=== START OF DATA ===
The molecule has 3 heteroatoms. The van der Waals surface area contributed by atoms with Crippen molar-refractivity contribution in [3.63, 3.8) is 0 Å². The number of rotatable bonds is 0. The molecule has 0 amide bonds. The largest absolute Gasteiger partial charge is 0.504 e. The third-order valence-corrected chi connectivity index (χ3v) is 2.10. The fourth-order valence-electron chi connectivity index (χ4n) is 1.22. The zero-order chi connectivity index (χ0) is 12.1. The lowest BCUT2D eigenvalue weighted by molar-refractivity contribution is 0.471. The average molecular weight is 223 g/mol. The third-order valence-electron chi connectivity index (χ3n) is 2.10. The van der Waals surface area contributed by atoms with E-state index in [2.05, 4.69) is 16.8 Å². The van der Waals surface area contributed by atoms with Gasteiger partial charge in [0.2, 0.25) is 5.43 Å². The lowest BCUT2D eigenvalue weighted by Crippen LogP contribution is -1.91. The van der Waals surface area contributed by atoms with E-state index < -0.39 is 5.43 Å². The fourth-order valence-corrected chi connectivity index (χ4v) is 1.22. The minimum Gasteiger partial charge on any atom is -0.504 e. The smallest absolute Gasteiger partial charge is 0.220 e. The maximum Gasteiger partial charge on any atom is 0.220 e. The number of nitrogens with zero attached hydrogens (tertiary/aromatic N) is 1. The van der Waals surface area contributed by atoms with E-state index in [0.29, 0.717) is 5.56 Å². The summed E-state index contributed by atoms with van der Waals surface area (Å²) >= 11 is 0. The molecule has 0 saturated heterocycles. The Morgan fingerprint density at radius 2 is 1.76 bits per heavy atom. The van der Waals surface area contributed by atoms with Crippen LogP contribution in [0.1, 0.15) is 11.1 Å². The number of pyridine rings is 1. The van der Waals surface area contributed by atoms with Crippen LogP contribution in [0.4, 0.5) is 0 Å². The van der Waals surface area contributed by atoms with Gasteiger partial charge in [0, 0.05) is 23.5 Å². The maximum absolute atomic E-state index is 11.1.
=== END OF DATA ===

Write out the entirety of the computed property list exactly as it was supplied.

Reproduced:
The molecule has 3 heteroatoms. The van der Waals surface area contributed by atoms with Crippen molar-refractivity contribution in [3.63, 3.8) is 0 Å². The number of rotatable bonds is 0. The molecule has 0 amide bonds. The largest absolute Gasteiger partial charge is 0.504 e. The third-order valence-corrected chi connectivity index (χ3v) is 2.10. The fourth-order valence-electron chi connectivity index (χ4n) is 1.22. The zero-order chi connectivity index (χ0) is 12.1. The lowest BCUT2D eigenvalue weighted by molar-refractivity contribution is 0.471. The average molecular weight is 223 g/mol. The third-order valence-electron chi connectivity index (χ3n) is 2.10. The van der Waals surface area contributed by atoms with E-state index in [2.05, 4.69) is 16.8 Å². The van der Waals surface area contributed by atoms with Gasteiger partial charge in [0.2, 0.25) is 5.43 Å². The lowest BCUT2D eigenvalue weighted by Crippen LogP contribution is -1.91. The van der Waals surface area contributed by atoms with E-state index < -0.39 is 5.43 Å². The fourth-order valence-corrected chi connectivity index (χ4v) is 1.22. The minimum Gasteiger partial charge on any atom is -0.504 e. The smallest absolute Gasteiger partial charge is 0.220 e. The maximum Gasteiger partial charge on any atom is 0.220 e. The number of nitrogens with zero attached hydrogens (tertiary/aromatic N) is 1. The van der Waals surface area contributed by atoms with E-state index in [0.29, 0.717) is 5.56 Å². The summed E-state index contributed by atoms with van der Waals surface area (Å²) >= 11 is 0. The molecule has 0 saturated heterocycles. The Morgan fingerprint density at radius 2 is 1.76 bits per heavy atom. The van der Waals surface area contributed by atoms with Crippen LogP contribution in [0.1, 0.15) is 11.1 Å². The number of pyridine rings is 1. The van der Waals surface area contributed by atoms with Crippen LogP contribution in [0.4, 0.5) is 0 Å². The van der Waals surface area contributed by atoms with Gasteiger partial charge in [0, 0.05) is 23.5 Å². The maximum absolute atomic E-state index is 11.1.